GAUDENCIO MACHUCA, Employee, v. REYNALDO LOPEZ, UNINSURED, and TURNER CONTRACTING, UNINSURED, and LUIS ARMANDO FERNANDEZ and MINNESOTA WORKERS’ COMP. ASSIGNED RISK PLAN/BERKLEY RISK ADM’RS CO., Appellants, and THE LARAMAR GROUP, LLC, and TWIN CITY FIRE INS. CO., Respondents, and UNIVERSITY OF MINN. PHYSICIANS and MINNESOTA DEP’T OF HUMAN SERVS., Intervenors, and SPECIAL COMP. FUND.
WORKERS’ COMPENSATION COURT OF APPEALS
DECEMBER 5, 2008
EMPLOYMENT RELATIONSHIP - SUBCONTRACTOR; EMPLOYMENT RELATIONSHIP - PARTNERSHIP. Where the parties stipulated that one individual was the employer at the time of the employee’s injury, and where substantial evidence of record does not support the compensation judge’s findings that another individual was a subcontractor or a business partner of the employer, the compensation judge’s finding that the purported business partnership and its insurer were liable for payment of compensation benefits must be reversed.
Determined by: Rykken, J., Pederson, J., and Thomas L. Johnson, C.J.
Compensation Judge: Patricia J. Milun
Attorneys: Harlan G. Sween, Sween & Salazar, Bloomington, MN, for the Respondent Employee. Patrick E. Mahoney, Mahoney, Dougherty and Mahoney, Minneapolis, MN, for the Appellants. Kassi Erickson Grove, Tahnk-Johnson and Grove, Eagan, MN, for the Respondents Laramar/Twin City Fire Insurance. Thaddeus V. Jude, St. Paul, MN, for the Special Compensation Fund.
MIRIAM P. RYKKEN, Judge
Luis Armando Fernandez and the Minnesota Workers’ Compensation Assigned Risk Plan/Berkley Risk Administrators Company [MN ARP] appeal from the compensation judge’s determination that Mr. Fernandez was an employer of Gaudencio Machuca at the time of his injury on November 2, 2003, and that Mr. Fernandez and MN ARP are liable for payment of benefits paid to the employee by the Special Compensation Fund, and are liable for statutory penalties as well. We reverse.
On November 2, 2003, Gaudencio Machuca [the employee] injured his right lower extremity when he fell off a balcony at the Plymouth Square at 37th Apartments while working on a roofing crew. Arrangements had been made between an agent of the apartment owners and a construction firm for the provision of a roofing crew to work on the apartment complex. Throughout litigation that originated in 2004, the parties have disputed the designation of the employee’s employer and the designation of the responsible insured party. Exhibits, witness testimony and stipulated information in the record demonstrate the multi-layered business and employment arrangements present at the time of the injury. We have outlined the various parties involved to explain their interrelationship and the impact those relationships have on the issue of determining who employed the employee at the time of his injury.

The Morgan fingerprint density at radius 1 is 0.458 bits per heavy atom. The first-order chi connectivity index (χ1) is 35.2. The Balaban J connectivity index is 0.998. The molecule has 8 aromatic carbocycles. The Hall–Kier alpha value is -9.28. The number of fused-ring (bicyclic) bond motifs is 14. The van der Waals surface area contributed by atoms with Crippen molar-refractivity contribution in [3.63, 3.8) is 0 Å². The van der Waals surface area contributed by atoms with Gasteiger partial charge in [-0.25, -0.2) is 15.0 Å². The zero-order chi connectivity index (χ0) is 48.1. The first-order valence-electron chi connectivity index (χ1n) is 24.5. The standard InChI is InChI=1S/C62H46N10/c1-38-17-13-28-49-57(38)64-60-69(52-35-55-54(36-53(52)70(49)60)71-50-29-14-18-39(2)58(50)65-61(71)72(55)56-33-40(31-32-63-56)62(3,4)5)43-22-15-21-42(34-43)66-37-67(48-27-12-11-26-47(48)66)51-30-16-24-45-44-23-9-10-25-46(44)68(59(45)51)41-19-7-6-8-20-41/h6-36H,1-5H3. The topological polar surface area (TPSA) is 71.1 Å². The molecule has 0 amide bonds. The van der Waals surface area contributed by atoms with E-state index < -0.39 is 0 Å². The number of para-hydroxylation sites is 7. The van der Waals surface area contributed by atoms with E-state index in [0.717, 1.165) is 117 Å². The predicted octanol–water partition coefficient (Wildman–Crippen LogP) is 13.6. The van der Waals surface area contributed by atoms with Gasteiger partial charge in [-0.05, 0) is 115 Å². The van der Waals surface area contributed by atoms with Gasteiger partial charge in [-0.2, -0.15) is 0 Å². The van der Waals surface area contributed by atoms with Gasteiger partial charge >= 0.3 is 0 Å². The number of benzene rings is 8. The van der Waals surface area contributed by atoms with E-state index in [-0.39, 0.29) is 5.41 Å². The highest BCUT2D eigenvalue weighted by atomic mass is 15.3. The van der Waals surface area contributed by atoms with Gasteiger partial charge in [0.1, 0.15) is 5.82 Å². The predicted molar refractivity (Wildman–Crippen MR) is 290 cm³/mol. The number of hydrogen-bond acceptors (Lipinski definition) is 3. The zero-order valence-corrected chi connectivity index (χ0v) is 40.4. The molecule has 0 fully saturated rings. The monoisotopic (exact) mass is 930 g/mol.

The owner of the apartment complex where the employee was injured was Maple Leaf Real Estate, Ltd. Partnership. Laramar Communities, LLC [Laramar], acted as the building management company and agent for the owner. Laramar negotiated a construction contract with Turner Contracting [Turner] and Turner made arrangements with Reynaldo Lopez, and allegedly with Luis Armando Fernandez, to provide roofing crews to work on the apartment complex. Gaudencio Machuca, the employee, was employed by Mr. Lopez.
Litigation on this claim commenced with the employee’s claim petition, filed in 2004, in which he sought benefits from Reynaldo Lopez and Turner Contracting. At the time of the employee’s injury, neither Turner nor Mr. Lopez was insured for workers’ compensation liability in Minnesota, and so, through a temporary order, the Special Compensation Fund [Fund] paid workers’ compensation benefits to the employee. The Fund later asserted that, by virtue of an alleged business partnership, both Mr. Lopez and Mr. Fernandez could be considered to be Mr. Machuca’s employer, and petitioned for the joinder of Mr. Fernandez, as an employer, and for the joinder of Laramar, as a general contractor, asserting that either was liable for payment of workers’ compensation benefits.
These two parties were joined to the claim, but later were dismissed by order of a compensation judge. Following the Fund’s appeal, this court concluded that resolution of insurance coverage issues required factual determinations of whether Luis Fernandez or Laramar had an employment relationship with the employee. Concluding that we could not perform our appellate review function until a record was created and factual findings were made, we remanded the case to the Office of Administrative Hearings for further consideration of the employment issues raised by the parties’ motions and for specific factual findings as to those issues. Machuca v. Reynaldo Lopez, No. WC05-311 (W.C.C.A. July 11, 2006).
On November 15, 2007, a hearing was held on remand before another compensation judge. Before that hearing, two significant developments had occurred on the claim. In 2006, the employee entered into a stipulation for settlement with the Fund, by which the Fund paid him certain workers’ compensation benefits in exchange for resolution of his claim. In addition, on November 5, 2007, the Fund filed a petition for reimbursement and/or contribution from Luis A. Fernandez/MN ARP or Laramar/Twin City Fire Insurance. The Fund contended that the employee was employed by either Reynaldo Lopez, who allegedly was working under the assumed name of Luis Fernandez and under an insurance policy purchased in the name of Luis Fernandez, or was employed by Mr. Lopez in partnership with Mr. Fernandez. The Fund also contended that Laramar was a general contractor and therefore was liable for workers’ compensation coverage in the event that Mr. Lopez, as subcontractor, was deemed to be uninsured.